This coming weekend, I’m speaking at a conference for emergency room nurses here in my home state of New Mexico, and the subjects of my two talks are burnout and work-life balance. And when it comes to burnout, one of the things I want to focus on is the notion of perfectionism.
Perfectionism is often a positive quality, and the desire to do things right is admirable. However, when our pursuit of perfection pushes us to the edge of sanity, it’s a potential recipe for disaster.
When we strive for perfection in patient care, we’re obviously seeking to create the best possible outcomes for our patients, and that is a wonderful thing to do as healthcare professionals. And in that pursuit, we can also simultaneously understand in the back of our minds that perfection is generally unattainable, and we need to leave some natural “breathing room” for things to not necessarily turn out exactly as we expected or desired.
One common characteristic that I see in many nurses who burn out is a constant striving towards perfectionism coupled with an unparalleled desire for others to live up to those perfectionist standards. And when the perfectionist begins to understand that others don’t necessarily share their enthusiasm and attention to detail, something can go seriously wrong.
For the nurse who feels that no one else can measure up to his or her standards, that nurse begins to feel isolated and alone. She or he also begins to feel that it is no longer possible to request help or support for others. Can’t you see the cartoon-like thought bubble over this nurse’s head? It says: “I’ll just do it myself. They wouldn’t do it right, anyway.”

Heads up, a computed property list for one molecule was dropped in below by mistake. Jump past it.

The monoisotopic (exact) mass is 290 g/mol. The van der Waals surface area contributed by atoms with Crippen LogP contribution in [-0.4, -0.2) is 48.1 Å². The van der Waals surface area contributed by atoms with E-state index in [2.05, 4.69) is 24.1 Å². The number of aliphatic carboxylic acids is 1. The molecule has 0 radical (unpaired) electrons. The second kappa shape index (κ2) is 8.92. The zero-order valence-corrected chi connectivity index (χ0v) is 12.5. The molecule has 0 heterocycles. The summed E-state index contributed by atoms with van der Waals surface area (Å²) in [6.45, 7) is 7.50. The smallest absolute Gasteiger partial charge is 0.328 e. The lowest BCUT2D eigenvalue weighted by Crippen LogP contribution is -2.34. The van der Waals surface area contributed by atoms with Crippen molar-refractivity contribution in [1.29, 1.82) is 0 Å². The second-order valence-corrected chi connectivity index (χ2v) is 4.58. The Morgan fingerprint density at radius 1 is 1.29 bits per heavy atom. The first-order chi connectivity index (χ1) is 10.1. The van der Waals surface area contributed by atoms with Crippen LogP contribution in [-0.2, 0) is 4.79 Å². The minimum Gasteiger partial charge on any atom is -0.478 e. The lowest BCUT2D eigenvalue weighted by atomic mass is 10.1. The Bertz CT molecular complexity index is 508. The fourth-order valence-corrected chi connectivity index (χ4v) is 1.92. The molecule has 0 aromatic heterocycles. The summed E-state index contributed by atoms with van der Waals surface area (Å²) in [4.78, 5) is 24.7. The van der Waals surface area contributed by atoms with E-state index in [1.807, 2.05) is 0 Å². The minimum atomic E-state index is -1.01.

And when the perfectionist nurse begins to pull away from her colleagues and simply take care of everything herself, what happens? She becomes increasingly resentful, angry, overworked, overburdened, and…burnt out.
So, no matter how much it seems that others just can’t measure up and do it as well as you, realize that it’s an imperfect world, and you sometimes have to accept the adequate rather than the stellar. (Now, this isn’t saying that you begin to allow your colleagues to provide unsafe or dangerous care–that’s another story. But you can relax a little, let go of controlling, and accept that others do things differently, at their own pace, and in their own way, albeit safely and acceptably.)
Perfectionism is a trap and a tool, and it depends how you use it. When doing a sterile dressing, you want your perfectionism on alert. But when doing other tasks that can be delegated to someone else who can adequately and safely perform them, why not just let them do it?
We’re not all super nurses, and many of us struggle to keep our heads above water. Strive for the best, but don’t burn yourself to a crisp trying to get there!